PLAINS TWP. — Ricky Pelliccioni was at Geisinger Wyoming Valley’s Frank M. and Dorothea Henry Cancer Center Friday for his fourth treatment for testicular cancer.
Pelliccioni, 52, of Plymouth, has a positive approach to his treatment and on this day, he and several other cancer patients got an unexpected boost from people they don’t even know.
For the third consecutive year, Subaru of Wyoming Valley and The Leukemia & Lymphoma Society delivered dozens of cozy blankets and handwritten messages of hope to patients at the cancer center.
Subaru donated 80 blankets to the patients, plus arts and crafts kits with crayons and other items to be distributed to children battling cancer.
Mary Anthony, general manager of Subaru of Wyoming Valley on Route 315, said her customers and employees wrote 80 notes of hope and encouragement. Notes with messages like “Never Give Up,” “Get Well Soon,” and “HOPE — Have Only Positive Expectations.”
“This is awesome,” said Pelliccioni. “My treatment has been going well, but to receive something like this is just awesome. And to know that there are people out there who really care about what people like me are going through really makes us feel better.”
Pelliccioni said he has plenty of motivation to get through his battle — he has two sons, ages 35 and 32, and three granddaughters. And Pelliccioni said he has a couple of other “angels” in his life — Robert and Melanie Ashford — who he lives with on Orchard Street.
“They opened their home to me,” Pelliccioni said. “I was living alone. When they found out I needed to be with people at home during my treatment, they invited me to stay with them. They are much more than friends, they are family.”
The Ashfords were with Pelliccioni for his treatment Friday.
“He is amazing,” Melanie said of Pelliccioni. “We honestly believe that if someone is in need, it’s important to reach out and help. Ricky is very high-spirited and he needed help so we opened our doors.”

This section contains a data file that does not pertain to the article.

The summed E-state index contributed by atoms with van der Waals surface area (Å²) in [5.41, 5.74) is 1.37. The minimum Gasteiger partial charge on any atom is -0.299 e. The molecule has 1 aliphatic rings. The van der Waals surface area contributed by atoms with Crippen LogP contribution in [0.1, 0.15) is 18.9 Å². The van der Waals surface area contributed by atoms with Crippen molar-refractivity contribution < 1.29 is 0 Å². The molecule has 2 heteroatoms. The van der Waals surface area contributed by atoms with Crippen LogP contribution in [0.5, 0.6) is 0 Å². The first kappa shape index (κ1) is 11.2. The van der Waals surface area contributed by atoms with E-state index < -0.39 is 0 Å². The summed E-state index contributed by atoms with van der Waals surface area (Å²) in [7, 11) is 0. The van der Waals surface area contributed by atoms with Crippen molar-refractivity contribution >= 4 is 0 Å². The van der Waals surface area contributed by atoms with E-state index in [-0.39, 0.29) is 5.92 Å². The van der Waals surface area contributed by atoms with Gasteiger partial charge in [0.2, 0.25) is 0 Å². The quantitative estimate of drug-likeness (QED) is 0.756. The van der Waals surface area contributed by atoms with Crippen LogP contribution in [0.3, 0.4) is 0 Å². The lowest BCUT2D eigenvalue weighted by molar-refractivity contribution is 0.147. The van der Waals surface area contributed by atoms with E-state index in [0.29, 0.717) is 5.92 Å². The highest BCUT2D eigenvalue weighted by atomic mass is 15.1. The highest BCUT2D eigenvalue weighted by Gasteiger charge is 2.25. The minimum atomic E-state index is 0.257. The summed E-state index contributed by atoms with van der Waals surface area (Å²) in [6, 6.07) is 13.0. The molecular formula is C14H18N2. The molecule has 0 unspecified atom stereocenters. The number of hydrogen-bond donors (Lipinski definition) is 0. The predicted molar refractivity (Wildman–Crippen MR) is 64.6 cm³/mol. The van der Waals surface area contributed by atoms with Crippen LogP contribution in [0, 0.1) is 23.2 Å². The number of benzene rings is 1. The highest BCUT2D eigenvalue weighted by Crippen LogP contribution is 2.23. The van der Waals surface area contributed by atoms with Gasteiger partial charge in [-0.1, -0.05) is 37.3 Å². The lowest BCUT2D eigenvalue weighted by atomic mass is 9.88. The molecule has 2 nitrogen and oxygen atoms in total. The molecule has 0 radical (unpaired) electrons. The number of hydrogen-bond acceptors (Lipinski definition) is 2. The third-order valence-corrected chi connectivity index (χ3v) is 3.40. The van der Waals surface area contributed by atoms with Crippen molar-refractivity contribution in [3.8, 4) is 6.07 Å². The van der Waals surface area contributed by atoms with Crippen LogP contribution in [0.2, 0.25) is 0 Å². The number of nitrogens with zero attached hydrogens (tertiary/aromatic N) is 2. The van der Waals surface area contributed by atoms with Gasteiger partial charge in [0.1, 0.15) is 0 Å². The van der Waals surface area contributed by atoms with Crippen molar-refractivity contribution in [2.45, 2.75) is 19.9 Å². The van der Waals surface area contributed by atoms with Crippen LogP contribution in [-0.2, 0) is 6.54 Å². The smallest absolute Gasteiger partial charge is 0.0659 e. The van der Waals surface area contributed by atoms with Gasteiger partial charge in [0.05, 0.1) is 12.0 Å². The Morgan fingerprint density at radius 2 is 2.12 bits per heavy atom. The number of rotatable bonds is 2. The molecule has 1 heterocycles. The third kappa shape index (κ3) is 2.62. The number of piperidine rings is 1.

The Ashfords are planning a benefit to help Pelliccioni. It’s set for Aug. 25 at the Tilbury Fire Hall in Plymouth Township. For more information, go to either Robert Ashford or Melanie Ashford’s page on Facebook.
‘Feels wonderful today’
Subaru’s Mary Anthony said the annual project is one that she and her staff look forward to every year.
“You don’t walk out of here the same as when you walked in,” Anthony said. “This really is a life-changing experience. Just to see the smiles on the patients’ faces is so rewarding.”
She added: “Everybody connected to this project feels wonderful today.”
Dr. Soumit Basu, Northeast Regional Director of Geisinger’s cancer care, said Friday’s event was much more than a blanket and a note.
“It’s the show of support from the community for the patients,” Basu said. “It tells the patients that they are not alone in this — that there are people in the community who care about them and want to do what they can to make them feel better.”
Basu said receiving a blanket and a note improves a patient’s attitude, making them want to try harder to get better.
Ellen Rubesin, executive director of The Leukemia & Lymphoma Society for Eastern Pennsylvania, said the goal of the project is to help patients.
“It’s very important to the patients to know that there are helping hands out there,” Rubesin said. “Getting a blanket and a personal note shows them that people care and that makes them feel good.”
Mary Thiemann, 88, of Hanover Township, was receiving treatment for a blood disorder when she received her blanket and personal note.
“I’m always cold, so this is good,” Thiemann said. “This is the kind of thing that I will always remember.”
Thiemann’s son, Bob, of Nanticoke, said his mother is a breast cancer survivor and she has been coming to Geisinger for eight years for treatment.
“She says it gets her out of the house,” he said. “She said it’s like a home atmosphere here. This was really nice to bring these blankets and notes to the patients.”
Reach Bill O’Boyle at 570-991-6118 or on Twitter @TLBillOBoyle.